But I believe there are times in life to put your happiness and quality of life above practical concerns. Right now I commute back and forth from various parts of the city about ten times a week (work, church and social activities, basketball games), and I am exhausted. I’ve hit my limit of eating meals and doing wardrobe changes in my car, or deciding whether it’s worth it to drive home just to be there for half an hour before turning around and coming back. Over time, the driving has been a huge contributor to my burnout. Moving will set me free. One morning last month as I drove into work, I realized, I have a finite number of times left to do this, and such a huge weight lifted off me that I almost cried. I read recently that getting rid of your commute is the happiness equivalent of a $40,000 annual raise. I’m looking forward to experiencing this.
More importantly, I can’t wait to be where the action is. I can’t wait to casually hang out at the cool places I have to plan to go to now, to be able to stop by fun events and go home whenever I want. I’ve been thinking a lot about why single people traditionally live in the city and families traditionally live in the suburbs, and I think I finally understand. It’s about more than just perceived safety and access to clean grocery stores and good schools. The thing is, marriage and family naturally turn you inward. You want to create a safe haven that will nurture your relationships, a hub from which you can go out into the world and to which you can return to each other at the end of the day. The suburbs are great for that. But singleness turns you outward, especially when you live alone. You still need and deserve a restorative home for yourself, but there are no relationships there (other than with pets). Home is less of a hub and more of a charging station. To find human connection, you have to go out. And the city is great for that.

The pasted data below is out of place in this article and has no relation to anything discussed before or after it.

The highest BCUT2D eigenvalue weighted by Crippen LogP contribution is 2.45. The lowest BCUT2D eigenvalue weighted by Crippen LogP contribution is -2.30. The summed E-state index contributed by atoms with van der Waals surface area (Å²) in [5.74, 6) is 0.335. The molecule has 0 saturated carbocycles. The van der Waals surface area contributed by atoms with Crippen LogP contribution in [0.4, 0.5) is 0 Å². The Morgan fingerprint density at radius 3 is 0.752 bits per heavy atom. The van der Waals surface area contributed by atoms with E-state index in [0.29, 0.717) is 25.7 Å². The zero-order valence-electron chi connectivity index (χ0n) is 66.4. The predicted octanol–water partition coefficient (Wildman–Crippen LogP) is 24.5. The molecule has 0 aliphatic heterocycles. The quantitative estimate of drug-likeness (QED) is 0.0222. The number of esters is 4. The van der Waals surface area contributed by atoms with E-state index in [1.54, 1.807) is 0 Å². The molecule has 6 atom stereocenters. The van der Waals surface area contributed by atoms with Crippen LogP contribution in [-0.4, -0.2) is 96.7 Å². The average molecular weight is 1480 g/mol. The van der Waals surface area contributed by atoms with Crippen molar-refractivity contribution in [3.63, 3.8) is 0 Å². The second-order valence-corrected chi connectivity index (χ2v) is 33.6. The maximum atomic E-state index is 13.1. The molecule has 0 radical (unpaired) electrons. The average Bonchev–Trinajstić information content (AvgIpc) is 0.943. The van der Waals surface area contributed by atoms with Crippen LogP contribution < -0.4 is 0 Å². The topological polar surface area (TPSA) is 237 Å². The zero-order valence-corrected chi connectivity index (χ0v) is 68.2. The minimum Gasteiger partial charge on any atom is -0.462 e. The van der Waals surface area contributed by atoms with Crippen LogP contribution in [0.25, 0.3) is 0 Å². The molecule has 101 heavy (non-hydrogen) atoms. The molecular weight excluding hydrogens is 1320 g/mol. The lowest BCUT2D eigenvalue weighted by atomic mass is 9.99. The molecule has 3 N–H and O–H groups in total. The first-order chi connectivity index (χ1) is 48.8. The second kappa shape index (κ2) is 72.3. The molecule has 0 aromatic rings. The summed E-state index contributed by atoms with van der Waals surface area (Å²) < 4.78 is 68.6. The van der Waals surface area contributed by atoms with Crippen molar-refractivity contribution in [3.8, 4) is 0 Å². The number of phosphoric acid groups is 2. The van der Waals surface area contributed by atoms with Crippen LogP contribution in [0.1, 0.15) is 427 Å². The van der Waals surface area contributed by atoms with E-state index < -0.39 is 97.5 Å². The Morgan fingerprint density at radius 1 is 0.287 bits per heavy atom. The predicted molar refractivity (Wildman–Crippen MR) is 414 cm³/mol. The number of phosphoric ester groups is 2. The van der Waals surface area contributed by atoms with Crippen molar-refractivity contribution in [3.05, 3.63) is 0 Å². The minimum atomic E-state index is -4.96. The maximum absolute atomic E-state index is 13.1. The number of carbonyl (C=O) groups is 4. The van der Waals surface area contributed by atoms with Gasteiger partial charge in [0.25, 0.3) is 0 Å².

I think for many years, I was subconsciously hanging on to a little piece of my old married identity. I didn’t want to stray too far, because surely I would be “back on track” eventually. Well, not only have I cut the track, I’m tearing it up with a pickax. I’m ready to fully inhabit who and what I am and what I need now, regardless of my past or my future, regardless if it’s what someone my age “should” be doing. I am done living on shoulds and somedays. If this is what giving up looks like, count me in.
At the urging of some friends, I’ll be writing about this transition as it happens. I’m excited about this new chapter of my life and glad to have you guys along for the ride!
About Brenda W.Christian. Memphian. Reader. Writer. True blue Tiger fan. Lover of shoes, the ocean, adventure, and McAlister's iced tea. View all posts by Brenda W. →
Posted in announcement, family, moving, singleness